Your problem is not Pepsi, Coke, McDonald’s, or Burger King. You’re not addicted to their food. If you were, and we took the food away, you’d have withdrawal like alcoholics and drugs addicts have, which could actually kill you. Real addicts engage in adverse behaviors to support their habits; they steal, lie, cheat, and even kill to get their fix. Have you ever heard of anyone being mugged so someone “addicted” to food can get their ice cream? Did you sneak off behind your high school to wolf down M&Ms? To push the idea of food addiction is to advance a concoction that tries to absolve people of responsibility for a problem that we’ve created by promoting conspiracy fantasies. We eat more of everything than our ancestors did, and we do it voluntarily. And, if we were smart, we would take advantage of the fact that we are blessed to live in a culture where food is getting less and less expensive, thanks to an incredible agricultural sector and food industry. America is the only place on earth where people are lame enough to scold a productive industry for actually producing in abundance and reducing the unit costs of buying its goods. And don’t forget that cheap, abundant food and the ubiquitous entertainment that keeps us tied to our chairs is OUR doing.

The baby boomers who grew up with three TV channels and an occasional trip to Burger King decided that was a life of deprivation. As they went on to become the wealthiest generation in American history, they also went about the business of fixing that deprivation: burgers on every corner and 300 entertainment and media options in your pocket. The boomers and the Gen Xers who came after them leveraged their knowledge and money to build a commercial culture that is nearly stifling because we can’t stand to say no. And, I don’t blame them for a bit of it. If I can’t use it wisely, that’s my fault, not theirs.


Turn off your TV and other electronics

It is well past time for American families to turn off their devices, including the TV. The web is nice, but it’s better to be connected to the people who love you. When you first do this, it will seem weird, almost like you are missing out on something. That feeling will pass, replaced by conversation, recreation, and blessed silence.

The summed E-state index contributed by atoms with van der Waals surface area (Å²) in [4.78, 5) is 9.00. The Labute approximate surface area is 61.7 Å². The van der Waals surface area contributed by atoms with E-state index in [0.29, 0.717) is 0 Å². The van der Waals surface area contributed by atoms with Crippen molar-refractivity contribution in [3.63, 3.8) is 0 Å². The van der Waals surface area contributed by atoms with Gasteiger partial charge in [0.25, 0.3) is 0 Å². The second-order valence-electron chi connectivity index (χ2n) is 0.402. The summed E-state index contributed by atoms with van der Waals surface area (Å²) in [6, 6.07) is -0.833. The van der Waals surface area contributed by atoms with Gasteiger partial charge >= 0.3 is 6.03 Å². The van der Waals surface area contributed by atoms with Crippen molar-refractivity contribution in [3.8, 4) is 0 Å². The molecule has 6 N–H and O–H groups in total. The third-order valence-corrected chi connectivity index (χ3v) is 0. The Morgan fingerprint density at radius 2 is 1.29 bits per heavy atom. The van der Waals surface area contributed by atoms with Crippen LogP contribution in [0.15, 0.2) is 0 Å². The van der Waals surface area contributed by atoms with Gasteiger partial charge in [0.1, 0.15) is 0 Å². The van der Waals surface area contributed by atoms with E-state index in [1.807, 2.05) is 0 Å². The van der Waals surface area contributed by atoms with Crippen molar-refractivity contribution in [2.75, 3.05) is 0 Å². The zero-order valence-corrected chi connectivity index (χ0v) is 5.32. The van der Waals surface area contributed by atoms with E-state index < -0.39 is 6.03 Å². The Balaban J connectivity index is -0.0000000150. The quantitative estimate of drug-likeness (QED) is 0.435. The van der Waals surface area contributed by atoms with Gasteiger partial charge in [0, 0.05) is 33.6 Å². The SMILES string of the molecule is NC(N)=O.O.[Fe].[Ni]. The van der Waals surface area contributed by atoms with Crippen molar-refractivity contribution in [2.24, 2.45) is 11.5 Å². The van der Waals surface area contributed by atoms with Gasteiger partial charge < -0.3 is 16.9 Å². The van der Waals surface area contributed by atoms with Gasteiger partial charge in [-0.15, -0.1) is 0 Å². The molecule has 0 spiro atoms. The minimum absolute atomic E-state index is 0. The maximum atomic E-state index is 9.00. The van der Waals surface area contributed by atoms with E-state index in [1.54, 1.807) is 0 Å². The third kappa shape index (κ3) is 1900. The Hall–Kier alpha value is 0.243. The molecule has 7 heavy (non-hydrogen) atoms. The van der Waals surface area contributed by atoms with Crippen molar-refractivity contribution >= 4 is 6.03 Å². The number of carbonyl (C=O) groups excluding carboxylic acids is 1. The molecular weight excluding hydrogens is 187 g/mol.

See if you can make TV watching a family event: that is, the TV is on ONLY when a majority of the family cares to watch and there is unanimous agreement on what to watch. In most families, that alone will keep the TV off. As I noted earlier, we recently dropped our cable TV subscription, so consensus is much easier to reach now. On a typical evening at our house, we stream a movie or sports show that we all want to watch, or we each are absorbed in our own reading materials (everyone’s tablet is loaded with good books and magazines) and conversing about the same. Our TVs are almost never on, especially not for broadcast news or reality TV shows; why don’t you just give yourself a craniotomy and pour poison on to your brain?


Remember these few pithy things about eating well:

Eat what you like that’s in season and affordable to you; there are NO super-foods, and you are not a dietary loser because you don’t eat kale or quinoa. I hate kale.  And quinoa.

Fresh, frozen, and canned produce are all fine, but be sensitive to added salt, sugars, and fats; frozen and canned foods (13) should be as close to their natural state as possible, and, at last check, green beans and broccoli did not grow with sauce on them.

Healthy food is spelled as neither “organic” nor “supplements.” In fact, the Annals of Internal Medicine recently published two new studies on the futility of vitamin supplements; but, as you can see from these comments on LinkedIn, the supplement mythology dies hard, even in the face of evidence. The first comment is from a health insurance expert who makes the claim that the vitamins studied were not “quality,” which was the problem with the study. The industry is virtually unregulated; how would you know?

Treat developing a healthy eating strategy the same way that someone aiming to run a marathon for the first time starts training. They don’t start by running 26 miles; some marathon newbies can’t run even a mile when they first start training. Start small, simple, and doable to create sustainable. You’ll know when you are ready for more complex tasks. You don’t need a nutritionist, dietitian, or doctor to tell you.

Excerpt 4 will go live on Monday, January 26, and Excerpt 5 will appear on Tuesday, February 3.